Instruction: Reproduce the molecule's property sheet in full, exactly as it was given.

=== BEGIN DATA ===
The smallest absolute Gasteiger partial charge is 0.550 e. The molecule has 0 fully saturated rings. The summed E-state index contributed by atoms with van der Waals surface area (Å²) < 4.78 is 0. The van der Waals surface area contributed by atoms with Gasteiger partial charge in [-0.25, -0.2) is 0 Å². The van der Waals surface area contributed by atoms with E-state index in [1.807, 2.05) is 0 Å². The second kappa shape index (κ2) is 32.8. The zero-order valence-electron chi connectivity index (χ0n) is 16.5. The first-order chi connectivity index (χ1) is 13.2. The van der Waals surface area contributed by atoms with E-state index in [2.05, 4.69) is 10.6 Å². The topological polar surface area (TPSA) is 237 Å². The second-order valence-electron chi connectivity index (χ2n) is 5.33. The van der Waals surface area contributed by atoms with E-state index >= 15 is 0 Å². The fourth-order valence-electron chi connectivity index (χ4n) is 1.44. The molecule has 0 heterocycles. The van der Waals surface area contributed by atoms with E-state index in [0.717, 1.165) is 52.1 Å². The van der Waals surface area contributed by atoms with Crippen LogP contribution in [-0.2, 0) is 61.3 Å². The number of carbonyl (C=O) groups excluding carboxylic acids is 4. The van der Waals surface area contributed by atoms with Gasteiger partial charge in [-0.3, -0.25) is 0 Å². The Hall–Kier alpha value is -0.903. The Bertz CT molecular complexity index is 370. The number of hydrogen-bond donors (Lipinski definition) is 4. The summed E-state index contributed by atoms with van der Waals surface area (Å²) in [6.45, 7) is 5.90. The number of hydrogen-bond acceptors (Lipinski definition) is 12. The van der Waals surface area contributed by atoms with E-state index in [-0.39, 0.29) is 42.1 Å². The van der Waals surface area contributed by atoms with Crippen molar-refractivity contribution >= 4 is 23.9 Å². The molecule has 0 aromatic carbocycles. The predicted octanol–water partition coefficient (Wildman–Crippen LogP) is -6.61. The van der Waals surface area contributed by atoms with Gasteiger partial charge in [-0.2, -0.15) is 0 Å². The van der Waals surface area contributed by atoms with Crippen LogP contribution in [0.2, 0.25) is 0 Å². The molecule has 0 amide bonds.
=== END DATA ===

The smallest absolute Gasteiger partial charge is 0.550 e. The molecule has 0 fully saturated rings. The summed E-state index contributed by atoms with van der Waals surface area (Å²) < 4.78 is 0. The van der Waals surface area contributed by atoms with Gasteiger partial charge in [-0.25, -0.2) is 0 Å². The van der Waals surface area contributed by atoms with E-state index in [1.807, 2.05) is 0 Å². The second kappa shape index (κ2) is 32.8. The zero-order valence-electron chi connectivity index (χ0n) is 16.5. The first-order chi connectivity index (χ1) is 13.2. The van der Waals surface area contributed by atoms with E-state index in [2.05, 4.69) is 10.6 Å². The topological polar surface area (TPSA) is 237 Å². The second-order valence-electron chi connectivity index (χ2n) is 5.33. The van der Waals surface area contributed by atoms with E-state index >= 15 is 0 Å². The fourth-order valence-electron chi connectivity index (χ4n) is 1.44. The molecule has 0 heterocycles. The van der Waals surface area contributed by atoms with E-state index in [0.717, 1.165) is 52.1 Å². The van der Waals surface area contributed by atoms with Crippen LogP contribution in [-0.2, 0) is 61.3 Å². The number of carbonyl (C=O) groups excluding carboxylic acids is 4. The van der Waals surface area contributed by atoms with Gasteiger partial charge in [-0.3, -0.25) is 0 Å². The Hall–Kier alpha value is -0.903. The Bertz CT molecular complexity index is 370. The number of hydrogen-bond donors (Lipinski definition) is 4. The summed E-state index contributed by atoms with van der Waals surface area (Å²) in [6.45, 7) is 5.90. The number of hydrogen-bond acceptors (Lipinski definition) is 12. The van der Waals surface area contributed by atoms with E-state index in [-0.39, 0.29) is 42.1 Å². The van der Waals surface area contributed by atoms with Crippen molar-refractivity contribution >= 4 is 23.9 Å². The molecule has 0 aromatic carbocycles. The predicted octanol–water partition coefficient (Wildman–Crippen LogP) is -6.61. The van der Waals surface area contributed by atoms with Gasteiger partial charge in [-0.2, -0.15) is 0 Å². The van der Waals surface area contributed by atoms with Crippen LogP contribution in [0.2, 0.25) is 0 Å². The molecule has 0 amide bonds.